4 items from 2016
The Loch Ness Monster – or rather a 30-foot model of Old Nessie – has been unearthed at the bottom of Loch Ness in the Scottish Highlands. Loch Ness Monster Found? An underwater drone recently came upon the prop from the 1970 flick The Private Life of Sherlock Holmes, reported the BBC. When the movie […]
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- Chelsea Regan
Whoa, Nelly! Have we finally discovered beneath the depths of Loch Ness the fabled monster which people have sought for decades? Sorta, kinda... not really. According to the BBC, an underwater robot that has been exploring the loch discovered a massive movie prop from a Loch Ness monster flick. The 30-foot model was used in The Private Life of Sherlock Holmes (1970) but sank during filming. In the film, which stars Robert Stephens and Christopher Lee, a pre-World War I submarine for the British Navy is taken out for testing, disguised as a sea monster. As for that robot drone that found the sunken Nessie model on the bottom of the 750 foot-deep lake? It was down there »
Nessie at large in The Private Life Of Sherlock Holmes
Scientists got a shock today when the underwater robot they were operating Loch Ness discovered a monster. 30 feet long with a slender neck, it certainly looked like the famous beastie that has brought tourists to the loch for over a century, but there's a reason for that. Upon close inspection, it turned out to be a long lost prop made for 1970 film The Private Life Of Sherlock Holmes.
The discovery was made by Kongsberg Maritime, a Norwegian company working with VisitScotland to explore the ecology of the loch and find out if it's possible that a real monster could be living there.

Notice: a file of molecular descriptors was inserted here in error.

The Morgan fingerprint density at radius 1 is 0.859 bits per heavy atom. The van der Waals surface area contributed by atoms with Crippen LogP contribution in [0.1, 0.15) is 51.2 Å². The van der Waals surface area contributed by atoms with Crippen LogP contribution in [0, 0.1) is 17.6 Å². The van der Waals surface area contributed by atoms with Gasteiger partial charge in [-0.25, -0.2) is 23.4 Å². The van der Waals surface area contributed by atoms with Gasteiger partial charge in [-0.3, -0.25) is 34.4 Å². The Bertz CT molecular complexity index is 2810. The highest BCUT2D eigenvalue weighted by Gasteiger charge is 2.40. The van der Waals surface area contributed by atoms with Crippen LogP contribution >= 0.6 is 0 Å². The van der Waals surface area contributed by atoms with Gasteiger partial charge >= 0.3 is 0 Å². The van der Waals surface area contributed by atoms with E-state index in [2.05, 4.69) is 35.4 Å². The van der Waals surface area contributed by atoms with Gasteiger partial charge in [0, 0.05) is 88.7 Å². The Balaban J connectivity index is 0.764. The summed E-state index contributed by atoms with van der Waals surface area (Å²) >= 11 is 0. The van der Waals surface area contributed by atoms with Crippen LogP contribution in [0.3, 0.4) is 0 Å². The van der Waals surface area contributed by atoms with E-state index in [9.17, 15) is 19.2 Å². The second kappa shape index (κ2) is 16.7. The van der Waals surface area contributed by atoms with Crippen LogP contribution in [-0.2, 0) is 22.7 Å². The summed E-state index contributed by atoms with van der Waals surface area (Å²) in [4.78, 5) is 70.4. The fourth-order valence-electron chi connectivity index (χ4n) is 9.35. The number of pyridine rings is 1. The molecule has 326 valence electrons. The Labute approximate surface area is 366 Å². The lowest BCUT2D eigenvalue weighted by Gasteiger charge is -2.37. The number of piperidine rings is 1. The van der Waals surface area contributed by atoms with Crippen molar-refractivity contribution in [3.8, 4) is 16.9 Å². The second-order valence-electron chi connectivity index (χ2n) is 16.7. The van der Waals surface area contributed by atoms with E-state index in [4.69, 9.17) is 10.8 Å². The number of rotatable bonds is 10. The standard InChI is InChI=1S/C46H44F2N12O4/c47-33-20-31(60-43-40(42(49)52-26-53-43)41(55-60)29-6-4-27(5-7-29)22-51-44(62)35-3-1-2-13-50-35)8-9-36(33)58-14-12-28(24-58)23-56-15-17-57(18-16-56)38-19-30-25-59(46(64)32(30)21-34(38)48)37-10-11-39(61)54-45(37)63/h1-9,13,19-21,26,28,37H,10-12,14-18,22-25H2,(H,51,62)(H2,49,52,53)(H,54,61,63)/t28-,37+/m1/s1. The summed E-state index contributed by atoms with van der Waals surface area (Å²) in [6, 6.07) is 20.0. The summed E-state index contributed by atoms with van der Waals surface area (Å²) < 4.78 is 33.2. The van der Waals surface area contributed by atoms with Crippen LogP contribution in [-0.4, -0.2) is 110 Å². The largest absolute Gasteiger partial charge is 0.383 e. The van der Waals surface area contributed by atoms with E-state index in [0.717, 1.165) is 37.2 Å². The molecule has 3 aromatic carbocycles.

The Private Life Of Sherlock Holmes was directed by Billy Wilder and stared Robert Stephens as the famous sleuth with Colin Blakely as Dr Watson and Christopher Lee (who himself played Sherlock on three occasions) as Mycroft. The »
- Jennie Kermode
We’ve scoured the scenes of Sherlock special, The Abominable Bride, to dig out its nerdy details. Spoilers ahead…
Warning: contains spoilers for The Abominable Bride.
If, by the time Sherlock special The Abominable Bride came around, your usually-shining powers of observation had been dulled by New Year’s indulgence, never fear.
We’ve hunted around the episode with (mostly) clear heads and stumbled upon a few fun titbits, from Wilder the Diogenes butler, to set design jokes, nods to Doyle’s original stories, Paget’s illustrations, previous Sherlock episodes and more…
1. This dilated pupil (we'd suggest Cumberbatch’s rather than Freeman’s?) is the first hint-in-hindsight that what’s to follow involves narcotics.
2. Both A Study In Pink and The Abominable Bride start with Watson waking up from a nightmare of his time in an Afghan war, centuries apart.
3. Joining the regular cast’s Victorian counterparts »
4 items from 2016
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